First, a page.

In Boston, there is an unknown epidemic and the population is consuming the Hydropure water and vegetables from Whitefield Corporation. The City Hall Secretary, Taylor Lambert, contacts a newspaper journalist, Lisa Wallace, expecting to give evidence of a conspiracy that his partner Connie is collecting. However, Glenda is captured and murdered by the guards, and Lambert shoots the Mayor and takes a sample of his blood to give to Lisa. Lambert is hunted and wounded by the police. He meets the journalist, Ben Mosher, who writes for the sensationalist column 'Mystery Science' in the same newspaper. Lambert gives Ben a vial with the Major's blood before he dies and Ben gives the sample to his friend Knutt Jourgensen for analysis. Written by
Claudio Carvalho, Rio de Janeiro, Brazil
Look at him. Full of secrets, fears, defiance - all swimming around in a bag of hydrated proteins, glued together with 10 pounds of minerals.
Yeah well, whatever he's full of, he's our only lead.
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For years I've been watching late night trash on the Sky3 channel in the UK, which seems to show the kind of films that the Sci-Fi Channel makes. 99% of what I see there is absolutely awful, but occasionally something decent will come along to enliven things (MANEATER and the so-trashy-it's-great AZTEC REX are two that spring to mind). Over the years, I've been less than impressed with the low budget alien siege movies, of which INFECTED is one, but I was delighted to find that this is far better than the usual fare.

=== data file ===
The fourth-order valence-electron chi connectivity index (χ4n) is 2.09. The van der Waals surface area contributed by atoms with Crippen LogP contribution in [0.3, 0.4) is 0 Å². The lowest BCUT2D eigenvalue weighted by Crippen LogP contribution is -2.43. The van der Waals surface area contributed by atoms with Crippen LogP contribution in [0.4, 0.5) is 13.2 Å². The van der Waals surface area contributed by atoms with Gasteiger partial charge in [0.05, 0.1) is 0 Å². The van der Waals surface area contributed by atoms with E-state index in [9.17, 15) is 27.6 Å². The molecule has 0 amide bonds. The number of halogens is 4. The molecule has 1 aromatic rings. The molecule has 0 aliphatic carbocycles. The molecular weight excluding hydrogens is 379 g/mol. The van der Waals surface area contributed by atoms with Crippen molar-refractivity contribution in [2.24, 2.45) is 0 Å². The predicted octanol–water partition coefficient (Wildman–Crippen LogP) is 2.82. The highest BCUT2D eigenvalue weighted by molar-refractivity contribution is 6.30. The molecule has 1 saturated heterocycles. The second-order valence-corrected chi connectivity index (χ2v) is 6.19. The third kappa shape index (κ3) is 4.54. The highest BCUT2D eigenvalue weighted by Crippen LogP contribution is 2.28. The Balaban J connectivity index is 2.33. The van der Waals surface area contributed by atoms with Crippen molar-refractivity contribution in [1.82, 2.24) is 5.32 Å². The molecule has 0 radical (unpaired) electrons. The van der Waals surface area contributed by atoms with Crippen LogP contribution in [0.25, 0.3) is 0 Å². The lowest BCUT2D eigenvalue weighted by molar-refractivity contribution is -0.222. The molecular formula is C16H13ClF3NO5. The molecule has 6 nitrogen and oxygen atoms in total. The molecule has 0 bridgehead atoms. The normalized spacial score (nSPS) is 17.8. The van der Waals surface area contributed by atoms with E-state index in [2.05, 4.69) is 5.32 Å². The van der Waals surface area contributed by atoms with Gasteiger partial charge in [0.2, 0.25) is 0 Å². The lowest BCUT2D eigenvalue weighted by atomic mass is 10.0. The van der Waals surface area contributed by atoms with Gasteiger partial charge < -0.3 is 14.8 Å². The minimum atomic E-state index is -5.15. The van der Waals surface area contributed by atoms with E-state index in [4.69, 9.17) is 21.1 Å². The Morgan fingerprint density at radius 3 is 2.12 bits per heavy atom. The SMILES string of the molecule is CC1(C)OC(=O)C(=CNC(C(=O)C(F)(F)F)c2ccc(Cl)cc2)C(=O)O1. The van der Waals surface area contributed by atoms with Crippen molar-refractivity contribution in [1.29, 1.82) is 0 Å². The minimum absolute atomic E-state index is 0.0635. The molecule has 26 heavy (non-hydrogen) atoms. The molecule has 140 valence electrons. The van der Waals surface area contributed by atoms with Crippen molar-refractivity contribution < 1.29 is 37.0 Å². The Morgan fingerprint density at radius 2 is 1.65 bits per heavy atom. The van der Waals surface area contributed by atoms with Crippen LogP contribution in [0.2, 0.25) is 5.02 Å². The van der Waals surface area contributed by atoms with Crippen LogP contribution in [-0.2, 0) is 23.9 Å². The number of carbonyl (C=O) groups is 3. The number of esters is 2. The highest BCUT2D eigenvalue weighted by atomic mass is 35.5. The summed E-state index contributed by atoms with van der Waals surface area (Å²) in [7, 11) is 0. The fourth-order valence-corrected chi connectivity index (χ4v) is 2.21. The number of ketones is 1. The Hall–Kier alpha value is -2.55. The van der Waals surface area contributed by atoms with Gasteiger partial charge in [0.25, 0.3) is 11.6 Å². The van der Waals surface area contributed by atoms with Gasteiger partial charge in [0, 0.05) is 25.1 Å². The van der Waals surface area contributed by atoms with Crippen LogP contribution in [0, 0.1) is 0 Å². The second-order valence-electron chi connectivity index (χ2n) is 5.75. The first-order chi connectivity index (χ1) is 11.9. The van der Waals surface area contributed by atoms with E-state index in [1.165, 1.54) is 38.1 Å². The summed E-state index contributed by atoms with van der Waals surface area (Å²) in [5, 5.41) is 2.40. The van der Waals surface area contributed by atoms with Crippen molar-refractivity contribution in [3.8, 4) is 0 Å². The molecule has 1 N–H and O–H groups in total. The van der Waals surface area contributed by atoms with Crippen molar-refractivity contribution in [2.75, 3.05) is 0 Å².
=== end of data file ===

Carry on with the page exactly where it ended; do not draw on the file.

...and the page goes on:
Things kick off in high gear with the kind of intense conspiracy stuff you'd see in one of the early X-FILES episodes. From there we accelerate into the kind of aliens-are-already-here-and-in-disguise schtick that allows producers to bypass special effects in favour of human adversaries. Eventually, it devolves into the usual kind of nonsense with the heroes being hunted by their extraterrestrial foes while various people are shot/blown up/kidnapped en route. The film focuses on gruesome effects shots of alien maggots emerging from their human hosts, while saving up a highly cheesy CGI shot for late on in the proceedings (let's just say I was reminded of the '50s B-movies of old.
Surprisingly, the casting isn't too bad for this outing, with both Gil Bellows and Maxim Roy proving able leads with more talent than most. While the villains are pretty weak and unimposing, a couple of "name" actors are reserved for kooky cameo roles (Judd Nelson and Isabella Rossellini) which ups the ante a little. Hardly a great movie, but if you're a purveyor of this kind of crap you won't be complaining as this is a cut above the rest.
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